I trust my own judgment when it comes to ramen, but I'm not above soliciting the opinions of diners around me, especially when one of those guests happen to be Michelin-starred chef Dante Boccuzzi, whose noodle-slurping history reaches back to his time spent living and working in Japan. Like me, he was checking out the newest ramen spot in town, Xinji Noodle Bar, which opened on Ohio City's western edge in late July.
The donut gods are smiling upon Cleveland this week. Today, Brewnuts finally opened its doors this morning after a long, agonizing wait. And this coming Saturday, City Girl Donuts will crack open its doors in Rocky River (20253 Lake Rd., 440-799-4083). The bright, contemporary bakeshop is set in the former home of the long-running Grady’s Fine Wines shop.Owner Barbara Fazio and pastry chef-partner pastry Erica Coffee are thrilled to debut their lineup of classic, contemporary and custom creations.
Ask any would-be operator what his or her least favorite question is and you’re bound to be hit with: “So, when are you opening?”Poor Shelley and John Pippin have had to field that question for more than two years, ever since they got the keys to the prime corner space in the Detroit Shoreway neighborhood that would become Brewnuts . Well, beer-flavored donut fans, the wait is finally, truthfully over as of tomorrow morning.
Muck Rack makes it simple to find people, tweets, or articles that mention any name, keyword, company, hashtag etc. We've compiled this guide to help you make the most of your search.
Selecting a term
Start searching tweets, articles from media outlets, articles mentioned in tweets, journalists'
names, titles and bios with some suggested searches:
Companies or Topics (e.g. iPhone, Microsoft)
Phrases (e.g. "cloud computing") — use quotes to keep the terms together
Twitter handles (e.g. @username) — returns those who have mentioned or replied to
Names (e.g. "David Pogue")
Hashtags (e.g. #sxsw, #london2012)
Bio details (e.g. vegan, Olympics, father)
Muck Rack's Advanced Search allows for many boolean operators.
Find results that mention multiple specified terms, use AND or
+. For example, ensure each result contains both Elon Musk and Mark Zuckerberg by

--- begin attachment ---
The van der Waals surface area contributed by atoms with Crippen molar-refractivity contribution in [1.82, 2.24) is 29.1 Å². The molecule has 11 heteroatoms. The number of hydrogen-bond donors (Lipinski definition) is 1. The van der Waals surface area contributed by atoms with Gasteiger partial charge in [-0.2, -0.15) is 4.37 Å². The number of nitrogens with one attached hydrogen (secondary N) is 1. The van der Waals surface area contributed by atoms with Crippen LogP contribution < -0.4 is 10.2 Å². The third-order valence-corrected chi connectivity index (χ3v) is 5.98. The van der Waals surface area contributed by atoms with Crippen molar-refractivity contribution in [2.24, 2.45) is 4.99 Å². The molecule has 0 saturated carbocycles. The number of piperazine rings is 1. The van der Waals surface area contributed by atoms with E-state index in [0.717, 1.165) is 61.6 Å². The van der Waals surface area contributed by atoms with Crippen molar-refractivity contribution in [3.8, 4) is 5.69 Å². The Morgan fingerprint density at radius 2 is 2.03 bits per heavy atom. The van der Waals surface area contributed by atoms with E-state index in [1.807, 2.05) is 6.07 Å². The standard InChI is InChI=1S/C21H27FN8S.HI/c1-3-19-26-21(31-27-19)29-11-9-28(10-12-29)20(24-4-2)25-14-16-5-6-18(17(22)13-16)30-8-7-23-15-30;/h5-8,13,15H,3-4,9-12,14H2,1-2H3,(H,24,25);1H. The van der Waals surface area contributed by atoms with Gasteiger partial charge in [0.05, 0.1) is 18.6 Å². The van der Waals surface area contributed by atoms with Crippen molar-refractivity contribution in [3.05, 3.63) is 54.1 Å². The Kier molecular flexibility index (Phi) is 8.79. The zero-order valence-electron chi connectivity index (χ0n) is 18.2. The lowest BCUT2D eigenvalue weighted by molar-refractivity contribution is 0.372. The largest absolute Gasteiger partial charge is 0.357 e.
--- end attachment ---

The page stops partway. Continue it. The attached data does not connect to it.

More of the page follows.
searching Obama AND Romney or Obama + Romney.
Use the operators OR or , to broaden your search when you'd like either of
multiple terms to appear in results. (This is the default behavior of our search when no operators
are used.) For example, search for democrat OR republican to find results that refer to
Democrats and/or Republicans.
Use NOT or - to subtract results from your search. For
example, searching Disney will yield results about the Walt Disney Company as well as Walt Disney
World Resort. To exclude mentions of Disney World, search for Disney -World or Disney
When using one of these operators with a phrase, enclose it in quotation marks. For example, you can
find results about smartphones excluding Apple's iPhone 4S by searching smartphone -"iPhone
Exact case matching or punctuation
If you're searching for a brand name or keyword that relies on specific punctuation marks or capitalization, you can
find results that match your exact query by adding matchcase: before the keyword you're searching for, like matchcase:E*TRADE .
Use parentheses to separate multiple
boolean phrases. For example, to find journalists talking about having fun in Disney World or
Disneyland, search for ("disney world" OR disneyland) AND fun.
An asterisk can be used to search for any variation of a root word truncated by the asterisk. For example, searching for admin* will return results for administrator, administration, administer, administered, etc.
A near operator is an AND operator where you can control the distance between the words. You can vary the distance the near operation uses by adding a forward slash and number (between 0-99) such as strawberries NEAR/10 "whipped cream", which means the strawberries must exist within 10 words of "whipped cream".